anyone got there and take him to a shelter a dozen miles away,
in spite of
4. I sort of felt like the Good Samaritan who didn’t quite finish the
5. At the same time, I felt annoyed there were people like this guy
in this world disturbing my own comfortable world and my time in God’s
6. Part of me wished I’d not even gone to church that night and I
wouldn’t have had to deal with my obsessive-compulsive side and
to have so
much to think about and bother with.
1. But aren’t we supposed to be “bothered” with people?
1. Isn’t that in the end what church and worship is?
2. Should we be surprised if God sometimes upsets the little patterns
we fall into — even that pattern of church as we know it?
3. Isn’t it about the living water that we and a tired and thirsty
4. Isn’t it that as Jesus was “bothered” about this woman and
“bothered” to visit with her, so he bothered to come to this earth as a
human being, for the moment, letting go of his divine position in the
universe, and join us, offering us through his life, death and
true soul refreshment?
1. (Oops) Yes, I do try to justify myself.
1. Ah, the stunts lawyers pull!
1. Right out of the gate, he’s sinning.
2. Jesus told Satan in the wilderness, “Don’t put God to the test.”
3. And even though the lawyer didn’t know he was talking to God in
person, the Second Person of the Trinity to be exact, he was
God to the test by looking for a loophole in the Law.
1. Jesus asked: “What is written in the Law? How do you read it?” (verse
1. If you always love the Lord your God with all your heart, with all
your soul, with all your strength, and with all your mind, and your
neighbor as yourself, you will live.
2. “And [Jesus] said to him, ‘You have answered correctly; do this,
and you will live’ ” (verse 28).
3. It’s all true.
4. The Law promises eternal life.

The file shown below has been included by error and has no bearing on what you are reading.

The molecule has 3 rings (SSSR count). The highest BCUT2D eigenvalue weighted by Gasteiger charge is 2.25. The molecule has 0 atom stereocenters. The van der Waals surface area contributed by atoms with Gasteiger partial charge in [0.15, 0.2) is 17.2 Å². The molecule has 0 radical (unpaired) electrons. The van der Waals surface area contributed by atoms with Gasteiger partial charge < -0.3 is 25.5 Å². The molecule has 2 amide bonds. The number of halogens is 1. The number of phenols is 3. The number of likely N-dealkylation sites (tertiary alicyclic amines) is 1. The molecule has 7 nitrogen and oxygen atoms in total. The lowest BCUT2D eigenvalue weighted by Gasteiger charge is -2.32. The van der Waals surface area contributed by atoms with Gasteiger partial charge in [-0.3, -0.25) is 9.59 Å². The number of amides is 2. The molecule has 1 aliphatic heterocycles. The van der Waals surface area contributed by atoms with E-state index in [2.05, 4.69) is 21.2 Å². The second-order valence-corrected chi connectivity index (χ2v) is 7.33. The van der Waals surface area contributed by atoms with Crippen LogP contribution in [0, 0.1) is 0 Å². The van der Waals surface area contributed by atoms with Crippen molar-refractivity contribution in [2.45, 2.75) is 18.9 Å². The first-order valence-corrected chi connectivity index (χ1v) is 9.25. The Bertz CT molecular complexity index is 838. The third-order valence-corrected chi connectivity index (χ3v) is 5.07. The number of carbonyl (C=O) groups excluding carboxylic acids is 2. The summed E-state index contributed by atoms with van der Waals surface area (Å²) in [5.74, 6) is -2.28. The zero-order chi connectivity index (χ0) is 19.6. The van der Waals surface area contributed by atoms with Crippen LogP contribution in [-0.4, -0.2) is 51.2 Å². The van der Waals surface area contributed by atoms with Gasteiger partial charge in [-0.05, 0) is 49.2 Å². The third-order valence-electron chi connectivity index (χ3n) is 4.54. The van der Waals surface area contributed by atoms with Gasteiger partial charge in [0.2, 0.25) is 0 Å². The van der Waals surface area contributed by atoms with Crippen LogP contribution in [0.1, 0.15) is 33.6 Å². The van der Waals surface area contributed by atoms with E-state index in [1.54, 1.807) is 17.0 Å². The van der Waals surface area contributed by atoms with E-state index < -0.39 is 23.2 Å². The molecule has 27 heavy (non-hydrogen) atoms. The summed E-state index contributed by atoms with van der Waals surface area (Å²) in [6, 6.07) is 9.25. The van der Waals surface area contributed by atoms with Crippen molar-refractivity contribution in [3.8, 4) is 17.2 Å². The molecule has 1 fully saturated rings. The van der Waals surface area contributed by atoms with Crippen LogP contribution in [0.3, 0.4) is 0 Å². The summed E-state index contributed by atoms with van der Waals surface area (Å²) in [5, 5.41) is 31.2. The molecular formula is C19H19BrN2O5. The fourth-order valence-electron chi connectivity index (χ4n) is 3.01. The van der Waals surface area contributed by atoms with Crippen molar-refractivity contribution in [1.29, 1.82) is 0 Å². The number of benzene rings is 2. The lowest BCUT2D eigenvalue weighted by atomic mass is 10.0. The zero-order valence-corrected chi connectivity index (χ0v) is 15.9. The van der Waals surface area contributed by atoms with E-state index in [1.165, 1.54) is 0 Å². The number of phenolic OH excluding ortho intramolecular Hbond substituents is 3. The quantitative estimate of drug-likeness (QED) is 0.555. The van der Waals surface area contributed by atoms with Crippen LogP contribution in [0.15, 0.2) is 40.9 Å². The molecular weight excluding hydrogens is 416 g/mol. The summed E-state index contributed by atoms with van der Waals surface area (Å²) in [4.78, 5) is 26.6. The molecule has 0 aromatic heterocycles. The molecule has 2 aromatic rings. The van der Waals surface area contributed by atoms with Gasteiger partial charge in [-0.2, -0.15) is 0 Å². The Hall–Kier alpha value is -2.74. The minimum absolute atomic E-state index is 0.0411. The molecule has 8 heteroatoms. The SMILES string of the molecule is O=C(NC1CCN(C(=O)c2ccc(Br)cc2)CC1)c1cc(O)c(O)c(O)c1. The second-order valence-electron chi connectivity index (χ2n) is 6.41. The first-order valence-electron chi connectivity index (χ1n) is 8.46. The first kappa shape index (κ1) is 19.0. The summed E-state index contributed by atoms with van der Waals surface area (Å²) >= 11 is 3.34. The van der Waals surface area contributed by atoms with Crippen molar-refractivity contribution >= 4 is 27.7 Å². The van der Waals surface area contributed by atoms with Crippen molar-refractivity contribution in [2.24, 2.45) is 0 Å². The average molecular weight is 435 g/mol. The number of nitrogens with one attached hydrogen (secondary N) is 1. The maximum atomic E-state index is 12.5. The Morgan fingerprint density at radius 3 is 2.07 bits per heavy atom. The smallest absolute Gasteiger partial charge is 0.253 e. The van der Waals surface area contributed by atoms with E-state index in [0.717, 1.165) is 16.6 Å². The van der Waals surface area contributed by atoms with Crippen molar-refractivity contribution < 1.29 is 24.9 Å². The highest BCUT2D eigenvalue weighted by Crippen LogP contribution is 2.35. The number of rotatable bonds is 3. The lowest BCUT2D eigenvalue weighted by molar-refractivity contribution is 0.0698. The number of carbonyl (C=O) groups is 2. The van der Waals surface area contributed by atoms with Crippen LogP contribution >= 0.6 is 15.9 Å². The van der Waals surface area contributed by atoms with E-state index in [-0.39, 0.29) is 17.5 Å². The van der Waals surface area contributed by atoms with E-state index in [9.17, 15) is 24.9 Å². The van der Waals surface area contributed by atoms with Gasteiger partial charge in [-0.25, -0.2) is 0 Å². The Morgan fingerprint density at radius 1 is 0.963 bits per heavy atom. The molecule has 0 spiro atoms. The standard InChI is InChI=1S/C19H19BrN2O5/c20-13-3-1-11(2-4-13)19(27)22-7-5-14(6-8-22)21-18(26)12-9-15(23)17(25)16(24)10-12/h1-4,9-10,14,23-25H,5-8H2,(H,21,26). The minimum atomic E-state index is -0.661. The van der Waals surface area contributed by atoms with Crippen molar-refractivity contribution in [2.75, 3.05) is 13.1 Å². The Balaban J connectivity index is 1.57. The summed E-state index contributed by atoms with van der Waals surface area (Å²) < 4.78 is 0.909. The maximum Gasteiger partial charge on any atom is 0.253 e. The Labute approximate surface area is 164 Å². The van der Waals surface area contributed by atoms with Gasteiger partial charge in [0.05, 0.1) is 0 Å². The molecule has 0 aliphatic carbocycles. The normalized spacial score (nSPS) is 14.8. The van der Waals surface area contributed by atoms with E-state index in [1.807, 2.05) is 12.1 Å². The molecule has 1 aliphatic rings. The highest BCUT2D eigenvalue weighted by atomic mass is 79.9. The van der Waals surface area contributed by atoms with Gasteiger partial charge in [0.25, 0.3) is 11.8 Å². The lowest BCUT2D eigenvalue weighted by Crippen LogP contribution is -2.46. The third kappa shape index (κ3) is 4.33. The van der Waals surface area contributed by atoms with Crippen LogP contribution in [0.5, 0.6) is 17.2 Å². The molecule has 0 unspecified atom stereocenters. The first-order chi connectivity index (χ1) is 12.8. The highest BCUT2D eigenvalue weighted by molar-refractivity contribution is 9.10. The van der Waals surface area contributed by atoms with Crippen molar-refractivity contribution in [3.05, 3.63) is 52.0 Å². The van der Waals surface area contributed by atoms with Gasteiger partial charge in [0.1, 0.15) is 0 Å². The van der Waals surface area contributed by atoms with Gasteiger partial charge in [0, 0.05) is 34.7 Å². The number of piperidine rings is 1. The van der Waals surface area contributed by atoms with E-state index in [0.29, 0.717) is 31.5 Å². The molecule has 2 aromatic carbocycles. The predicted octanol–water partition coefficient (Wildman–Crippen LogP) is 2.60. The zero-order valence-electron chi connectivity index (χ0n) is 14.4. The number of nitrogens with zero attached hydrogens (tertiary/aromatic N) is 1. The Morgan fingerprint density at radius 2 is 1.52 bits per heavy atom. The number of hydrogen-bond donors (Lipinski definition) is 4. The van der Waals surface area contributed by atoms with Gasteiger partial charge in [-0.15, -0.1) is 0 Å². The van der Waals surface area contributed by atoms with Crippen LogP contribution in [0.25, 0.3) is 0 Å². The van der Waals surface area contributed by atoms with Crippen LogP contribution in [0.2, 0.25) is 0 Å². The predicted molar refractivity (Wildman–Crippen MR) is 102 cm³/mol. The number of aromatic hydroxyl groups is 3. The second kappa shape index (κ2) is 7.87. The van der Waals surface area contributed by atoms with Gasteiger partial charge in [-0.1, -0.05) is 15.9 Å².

5. All you have to do is keep it.
6. Jesus held that mirror up to the lawyer.
7. The lawyer should have looked in that mirror long and hard.
1. But he didn’t want to look in that mirror, not really.
1. He didn’t want to ask:
1. How could he be loving the Lord with all of his heart and not
know in his heart he whom he was testing?
2. How could an expert in the Law love God with all his soul and
think that there was anything he could do to inherit eternal life?
3. How could he love the Lord with all his strength and resist the
Lord with all his strength at the same time?
4. How could he be loving God with all his mind and play mind
games with God’s commands?
2. How could he quote Deuteronomy 6:5 in order to test God and ignore
Deuteronomy 6:16, which says “Don’t test God,” at the same time?
1. Some test God by teaching “self-esteem” from “love your neighbor as
1. They say: “You can’t love anyone else unless you first love
2. Talk about mind games.
3. Too bad the word love before yourself is not an imperative.
4. Jesus means to love others as if they were your dearest love,
5. Make believe your neighbor is you, then do your magic.
6. But people were looking for a proof text to justify their
self-centered existence and self-centered theology.
7. Yes, I do that.
8. You do that as well.
2. (Ugh) We’re all lawyers in that sense—and the Law shames our hollow
attempts to justify ourselves.
1. Just like this lawyer: “But he, desiring to justify himself . . .”
1. He’s a lawyer in the infamous sense of the word, too.
2. This conversation should have ended when Jesus said, “Do this, and
you will live,” but the lawyer wants a continuance.
3. He was hunting for a proof text.
4. He wanted just enough of God’s Law to justify his conduct.
5. We’re all lawyers in that sense.
1. Except that as Lutherans we don’t generally pull stunts with the Law.
1. We fear God’s Law because we’ve been taught that we can’t keep it.
2. So we awkwardly walk right past Mount Sinai and let the Law
3. We save our stunts for Mount Calvary, where there is only welcome
and no thunder, at least none aimed at us.
4. We wait for the Tender Mystery Crucified to unfold like a flower
in front of our eyes.
5. Then we say:
1. “I won’t be in church, because that would take all my strength,
and am I not saved by grace alone?
2. I won’t learn your Word, because that would take all my mind,
and don’t I live by faith alone?”
6. And we actually use the Gospel to justify our stone-cold hearts.
7. We lawyers got Jesus on a technicality.
8. Or so we think.
1. This lawyer thought he’d try his luck with the Law, so he said to
Jesus, “And who is my neighbor?” (verse 29b).
1. He was looking for a proof text to justify his definition of
2. What was that?